Rebooting To Truth

Jun 23, 2012

The harder the reformers try, the worse they make the American school. Why can’t they get it right? Their errors are so fundamental that only a complete rebooting will help.

Conventional education is based on three principles and one application. 1. There is no truth 2. If there is Truth, you can' t know it 3. If you could know Truth, you couldn't communicate it. 4. Therefore, there is no point teaching children how to seek truth and wisdom, only power.

On the other hand, Christian classical education is based on three different principles and one application. 1. Truth is 2. Truth is knowable 3. Truth can be communicated. 4. Therefore, the arts of truth seeking define our curriculum and pedagogy.

Believing in Truth, the Christian classical educator sets different goals, orienting education toward wisdom and virtue. What, then, is virtue?

Our word virtue comes from the Latin “virtus”, which grows from the root, “vir”, or “man.” While virtue can mean power, courage, or excellence, its essential meaning points to a human being attaining excellence. Practically, a specific virtue can be defined as a refined faculty.

A virtue is a God-given, natural ability trained to a pitch of excellence. Humans have the natural faculty or ability to talk. That ability refined becomes the virtue of eloquence. To develop this idea further, lets’ look at four different kinds of virtue: 1. Moral 2. Intellectual 3. Physical 4. Spiritual. 

Moral virtue is what most of us think about first when we hear the word. While all have the ability to tell right from wrong, not everybody develops it. Moral virtue, therefore, is the ability to do what is right and to avoid what is wrong. Moral virtues include faithfulness, purity of heart, diligent labor, courage, etc. The cardinal moral virtue is justice.

Intellectual virtues are the virtues of understanding. We all have the ability to perceive Truth, but some refine this ability into a virtue. Intellectual virtues include the effective use of language, logical reasoning, the ability to identify likenesses and differences, and so on. The cardinal intellectual virtue is wisdom.

Physical virtues include speed, strength, coordination, and so on. Finally, spiritual virtues can be summarized by the words, “Faith, hope, and love” oriented toward God.

Devoted to wisdom and virtue, the Christian classical tradition has spent millennia exploring how to cultivate them. They have identified two activities essential to the formation of virtue: First, we must exercise the God given faculty. While this may be most obvious when we look at the physical virtues, mentored discipline is at least equally necessary for intellectual, moral, and spiritual virtues.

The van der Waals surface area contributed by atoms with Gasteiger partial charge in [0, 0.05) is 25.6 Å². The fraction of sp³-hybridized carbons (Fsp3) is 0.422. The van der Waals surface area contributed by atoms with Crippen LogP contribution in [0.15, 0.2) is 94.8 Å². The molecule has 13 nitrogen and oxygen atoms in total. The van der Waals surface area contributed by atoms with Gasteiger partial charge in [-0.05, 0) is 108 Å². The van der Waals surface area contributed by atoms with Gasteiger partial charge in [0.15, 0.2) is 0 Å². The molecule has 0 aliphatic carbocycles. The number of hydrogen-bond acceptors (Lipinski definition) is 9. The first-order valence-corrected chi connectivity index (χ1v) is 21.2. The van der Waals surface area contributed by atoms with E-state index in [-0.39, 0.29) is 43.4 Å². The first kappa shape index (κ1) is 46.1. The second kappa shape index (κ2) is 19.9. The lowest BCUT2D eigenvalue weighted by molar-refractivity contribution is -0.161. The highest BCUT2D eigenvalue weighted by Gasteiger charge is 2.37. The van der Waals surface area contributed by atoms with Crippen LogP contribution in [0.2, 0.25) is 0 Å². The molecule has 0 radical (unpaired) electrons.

Second, each faculty depends on an “organism” that must be fed properly. For the physical virtues, this organism is the body. For the moral and intellectual virtues, it is the soul. For the spiritual virtues, it is the spirit. In short, the body, soul, and spirit must be properly fed and exercised for one to grow in virtue and wisdom.

All of these virtues are properly developed when the spirit is attended to first. That is why the Christian classical curriculum and pedagogy are best summarized in Philippians 4:6-9, where Paul writes

6 Be careful for nothing; but in every thing by prayer and supplication with thanksgiving let your requests be made known unto God.

7 And the peace of God, which passeth all understanding, shall keep your hearts and minds through Christ Jesus.

8 Finally, brethren, whatsoever things are true, whatsoever things are honest, whatsoever things are just, whatsoever things are pure, whatsoever things are lovely, whatsoever things are of good report; if there be any virtue, and if there be any praise, think on these things.

9 Those things, which ye have both learned, and received, and heard, and seen in me, do: and the God of peace shall be with you. Let’s reboot to Truth so the peace of God and the God of peace can be with us!

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Andrew  Kern

Andrew Kern

Andrew Kern is the founder and president of The CiRCE Institute and the co-author of the book, Classical Education: the Movement Sweeping America

The opinions and arguments of our contributing writers do not necessarily reflect those of the Institute or its leadership.

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Kim, I am not able to make those fine distinctions myself, so I use the term soul in the common Hebrew way (as I nderstand it) as referring to the person as opposed to representing a part of the person. At the same time it directs our attention to the non-bodily elements that need nourishing as michas the bodily.

Also, understand that the definitionis not meant to settle but to open discussion of the meaning of classical education. These are words commonly used in the cc tradition so I've written them out of respect to my masters. Now I am trying to figure them out. that's our journey!

Master Kern,

I don't understand you! I thought you were making the fine distinction between soul and spirit.

Don't the moral and intellectual virtues belong to soul and the spiritual virtues belong to spirit?

A Definition: something half-way between a Sigh and a Conversation,


That's two different dialogues.

In the definition we use the word soul because the tradition does and to be broad enough to include everything that should be included, exclude what shouldn't be, and allow for further contemplation and discussion.

In my post, I was thinking about the different kinds of virtues, which I contribute as my two bits of the discussion.